I don’t know how long this virus will persist, but they do naturally die out. But if the U.S. goes into a lockdown, it will just be a matter of time before we go into recession. In truth, the U.S. economy is overdue for recession; there hasn’t been one in 11 years. Recessions are not the end of the world; they are a natural process, just like a forest fire that cleans out dead wood. Recessions are good for the economy in the long run, though the short term is painful, not just for investors but for people who get laid off. But like the virus that caused it, recessions end and the world goes on.

How to invest

We don’t think the coronavirus will send us back to Stone Age. We do think the coronavirus is most likely a recession-inducing virus, with its own unique characteristics and extra-scary headlines. But despite all the uncertainty and human suffering, the financial consequences are likely to resemble those of a moderate recession (higher unemployment, lower earnings).

Read: Why the Fed cut: The coronavirus is taking aim at consumer spending, the heart of the American economy

Also read:  Consumer-facing companies will be the first hit if the coronavirus spreads across the U.S.

I don’t know what I’d be doing if I owned a bunch of stock index funds. The market is expensive and the road ahead for an average (overvalued) stock is anything but exciting. For our clients, we built an all-terrain portfolio of quality businesses with strong balance sheets, protective moats, top management, and recurring revenues. Many of our companies pay meaningful dividends, and most of them are noncyclical (they will not be impacted by recession). They’ll survive and strive no matter what the virus throws at them. We have a lot cash and have put hedges on portfolios where it’s feasible. 

In fact, this is a good time for you to revisit the “Six Commandments of Value Investing” — a chapter in the book I’d like to be working on but am not. It describes the principles of value investing and provides an overview of our investment process. You can read it here or you can listen to it here. Also, remember that the quoted prices you see for your stocks is not a final judgment of their value but a temporary opinion by Mr. Market.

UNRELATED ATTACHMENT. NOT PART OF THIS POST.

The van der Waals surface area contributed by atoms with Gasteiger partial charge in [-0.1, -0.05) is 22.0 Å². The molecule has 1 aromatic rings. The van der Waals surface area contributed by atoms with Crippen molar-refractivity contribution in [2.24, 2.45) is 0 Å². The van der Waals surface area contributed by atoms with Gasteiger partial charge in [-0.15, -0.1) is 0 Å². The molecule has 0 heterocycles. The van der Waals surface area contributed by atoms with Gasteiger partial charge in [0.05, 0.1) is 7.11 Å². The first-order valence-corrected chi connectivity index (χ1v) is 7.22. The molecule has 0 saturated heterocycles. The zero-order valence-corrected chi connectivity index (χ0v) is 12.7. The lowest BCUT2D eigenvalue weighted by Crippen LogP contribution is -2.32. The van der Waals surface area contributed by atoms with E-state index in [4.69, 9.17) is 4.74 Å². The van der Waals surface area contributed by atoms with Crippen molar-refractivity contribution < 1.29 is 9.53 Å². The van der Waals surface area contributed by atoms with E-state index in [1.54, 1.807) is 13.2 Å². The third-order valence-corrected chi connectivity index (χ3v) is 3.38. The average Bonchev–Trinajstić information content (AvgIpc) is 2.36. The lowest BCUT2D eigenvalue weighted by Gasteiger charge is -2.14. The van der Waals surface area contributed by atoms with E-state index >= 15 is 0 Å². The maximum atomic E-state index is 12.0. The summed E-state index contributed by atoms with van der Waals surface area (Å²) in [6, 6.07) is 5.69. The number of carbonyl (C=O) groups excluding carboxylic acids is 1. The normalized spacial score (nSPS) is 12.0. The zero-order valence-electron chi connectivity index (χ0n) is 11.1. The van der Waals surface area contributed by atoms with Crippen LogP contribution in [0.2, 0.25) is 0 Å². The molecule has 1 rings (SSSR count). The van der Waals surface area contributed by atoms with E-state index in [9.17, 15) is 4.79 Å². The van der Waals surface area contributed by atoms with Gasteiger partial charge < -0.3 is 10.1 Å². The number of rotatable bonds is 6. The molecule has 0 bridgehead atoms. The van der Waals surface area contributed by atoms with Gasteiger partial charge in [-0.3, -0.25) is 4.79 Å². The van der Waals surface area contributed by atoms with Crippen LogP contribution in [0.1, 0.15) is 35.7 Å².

Finally, I’ve been asked if my firm has done or will do anything different because of coronavirus. Here is the one thing we did: When it was evident that the virus would come to the U.S., we sold a few stocks (in some accounts) that were very close to their fair value. That was it. 

We don’t feel pressured to do anything further. The more rational we are, the better decisions we’ll make; thus we’ll continue to stick to our process. We’ll continue to dispassionately identify high-quality companies, value them, and figure out how much margin of safety (discount) we need. We may make small tactical tweaks to our buying process. We’ll be buying in smaller increments. Instead of building a position through one or two purchases, we’ll buy in smaller sizes, because uncertainty induced by the virus may result in greater volatility and thus better bargains.

During market meltups and meltdowns, emotions can start to impact your time horizon – that’s very human. During a market meltup, the time horizon extends from five years to 10 to forever, while during meltdowns it shrinks to months and then weeks. With every investment decision we make, we are looking five- to 10 years out. This time horizon is deeply embedded into our investment process, and we believe this is the only way to invest. When we look past the (possibly) ensuing recession, the view is incredibly liberating.

It is possible and even likely that the headlines will get worse before they get better, but any economic crisis in the U.S. probably isn’t going to look anything like it will in China, and this virus will eventually die out. That is what viruses do.

Our ultimate goal is to continue to keep our emotions (fear and greed) in check and to remain as rational as possible, even when the world around us is anything but. 

Breaking news:  Get the latest on coronavirus here.

So, how does one invest in this overvalued market? Our strategy is spelled out  in this fairly lengthy article.   

Vitaliy Katsenelson is chief investment officer at  Investment Management Associates  in Denver. He is the author of “The Little Book of Sideways Markets” (Wiley). 

Read: Here’s what history says about stock-market performance in past instances when the Fed delivers an emergency interest-rate cut